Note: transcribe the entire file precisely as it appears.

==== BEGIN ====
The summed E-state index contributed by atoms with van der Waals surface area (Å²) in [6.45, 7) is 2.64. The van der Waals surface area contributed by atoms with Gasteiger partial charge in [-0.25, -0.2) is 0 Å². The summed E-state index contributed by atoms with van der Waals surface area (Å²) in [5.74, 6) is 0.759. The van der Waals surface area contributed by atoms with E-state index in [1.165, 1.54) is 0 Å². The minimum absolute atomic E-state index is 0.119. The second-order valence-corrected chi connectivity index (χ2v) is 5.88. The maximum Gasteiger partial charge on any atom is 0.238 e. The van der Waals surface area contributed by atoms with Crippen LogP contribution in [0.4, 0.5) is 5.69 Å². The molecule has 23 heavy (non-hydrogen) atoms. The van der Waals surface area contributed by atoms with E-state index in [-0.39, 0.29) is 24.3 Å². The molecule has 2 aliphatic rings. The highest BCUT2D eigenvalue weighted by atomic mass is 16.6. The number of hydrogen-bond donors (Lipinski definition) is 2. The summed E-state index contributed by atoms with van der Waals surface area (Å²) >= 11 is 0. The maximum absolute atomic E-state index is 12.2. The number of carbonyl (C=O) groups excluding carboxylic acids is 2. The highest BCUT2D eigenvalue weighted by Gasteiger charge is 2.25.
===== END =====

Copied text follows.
The summed E-state index contributed by atoms with van der Waals surface area (Å²) in [6.45, 7) is 2.64. The van der Waals surface area contributed by atoms with Gasteiger partial charge in [-0.25, -0.2) is 0 Å². The summed E-state index contributed by atoms with van der Waals surface area (Å²) in [5.74, 6) is 0.759. The van der Waals surface area contributed by atoms with E-state index in [1.165, 1.54) is 0 Å². The minimum absolute atomic E-state index is 0.119. The second-order valence-corrected chi connectivity index (χ2v) is 5.88. The maximum Gasteiger partial charge on any atom is 0.238 e. The van der Waals surface area contributed by atoms with Crippen LogP contribution in [0.4, 0.5) is 5.69 Å². The molecule has 23 heavy (non-hydrogen) atoms. The van der Waals surface area contributed by atoms with E-state index in [-0.39, 0.29) is 24.3 Å². The molecule has 2 aliphatic rings. The highest BCUT2D eigenvalue weighted by atomic mass is 16.6. The number of hydrogen-bond donors (Lipinski definition) is 2. The summed E-state index contributed by atoms with van der Waals surface area (Å²) >= 11 is 0. The maximum absolute atomic E-state index is 12.2. The number of carbonyl (C=O) groups excluding carboxylic acids is 2. The highest BCUT2D eigenvalue weighted by Gasteiger charge is 2.25.